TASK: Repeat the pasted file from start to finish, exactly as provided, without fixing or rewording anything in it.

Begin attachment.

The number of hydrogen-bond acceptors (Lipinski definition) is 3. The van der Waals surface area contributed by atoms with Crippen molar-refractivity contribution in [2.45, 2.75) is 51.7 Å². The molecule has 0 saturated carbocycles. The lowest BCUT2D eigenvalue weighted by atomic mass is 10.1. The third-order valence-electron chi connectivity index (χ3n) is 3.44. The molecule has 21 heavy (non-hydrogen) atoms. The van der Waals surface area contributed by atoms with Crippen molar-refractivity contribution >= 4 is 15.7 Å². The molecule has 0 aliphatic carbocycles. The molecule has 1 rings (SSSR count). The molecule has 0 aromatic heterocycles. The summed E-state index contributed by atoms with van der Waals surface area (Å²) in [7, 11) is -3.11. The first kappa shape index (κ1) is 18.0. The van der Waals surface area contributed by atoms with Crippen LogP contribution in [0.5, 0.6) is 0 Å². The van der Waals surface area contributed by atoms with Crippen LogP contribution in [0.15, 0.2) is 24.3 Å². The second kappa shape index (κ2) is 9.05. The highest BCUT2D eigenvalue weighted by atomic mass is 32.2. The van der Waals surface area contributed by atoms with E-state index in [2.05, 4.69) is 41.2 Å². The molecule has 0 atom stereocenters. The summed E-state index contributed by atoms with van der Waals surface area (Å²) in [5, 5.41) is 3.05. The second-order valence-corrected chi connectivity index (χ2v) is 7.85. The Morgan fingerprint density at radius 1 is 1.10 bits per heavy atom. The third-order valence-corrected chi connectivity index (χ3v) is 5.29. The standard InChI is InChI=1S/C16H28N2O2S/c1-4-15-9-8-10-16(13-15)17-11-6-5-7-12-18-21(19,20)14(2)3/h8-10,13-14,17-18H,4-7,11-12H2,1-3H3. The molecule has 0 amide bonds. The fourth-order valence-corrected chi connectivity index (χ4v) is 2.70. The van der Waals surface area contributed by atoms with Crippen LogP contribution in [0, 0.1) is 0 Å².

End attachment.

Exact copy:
The number of hydrogen-bond acceptors (Lipinski definition) is 3. The van der Waals surface area contributed by atoms with Crippen molar-refractivity contribution in [2.45, 2.75) is 51.7 Å². The molecule has 0 saturated carbocycles. The lowest BCUT2D eigenvalue weighted by atomic mass is 10.1. The third-order valence-electron chi connectivity index (χ3n) is 3.44. The molecule has 21 heavy (non-hydrogen) atoms. The van der Waals surface area contributed by atoms with Crippen molar-refractivity contribution >= 4 is 15.7 Å². The molecule has 0 aliphatic carbocycles. The molecule has 1 rings (SSSR count). The molecule has 0 aromatic heterocycles. The summed E-state index contributed by atoms with van der Waals surface area (Å²) in [7, 11) is -3.11. The first kappa shape index (κ1) is 18.0. The van der Waals surface area contributed by atoms with Crippen LogP contribution in [0.5, 0.6) is 0 Å². The van der Waals surface area contributed by atoms with Crippen LogP contribution in [0.15, 0.2) is 24.3 Å². The second kappa shape index (κ2) is 9.05. The highest BCUT2D eigenvalue weighted by atomic mass is 32.2. The van der Waals surface area contributed by atoms with E-state index in [2.05, 4.69) is 41.2 Å². The molecule has 0 atom stereocenters. The summed E-state index contributed by atoms with van der Waals surface area (Å²) in [5, 5.41) is 3.05. The second-order valence-corrected chi connectivity index (χ2v) is 7.85. The Morgan fingerprint density at radius 1 is 1.10 bits per heavy atom. The third-order valence-corrected chi connectivity index (χ3v) is 5.29. The standard InChI is InChI=1S/C16H28N2O2S/c1-4-15-9-8-10-16(13-15)17-11-6-5-7-12-18-21(19,20)14(2)3/h8-10,13-14,17-18H,4-7,11-12H2,1-3H3. The molecule has 0 amide bonds. The fourth-order valence-corrected chi connectivity index (χ4v) is 2.70. The van der Waals surface area contributed by atoms with Crippen LogP contribution in [0, 0.1) is 0 Å².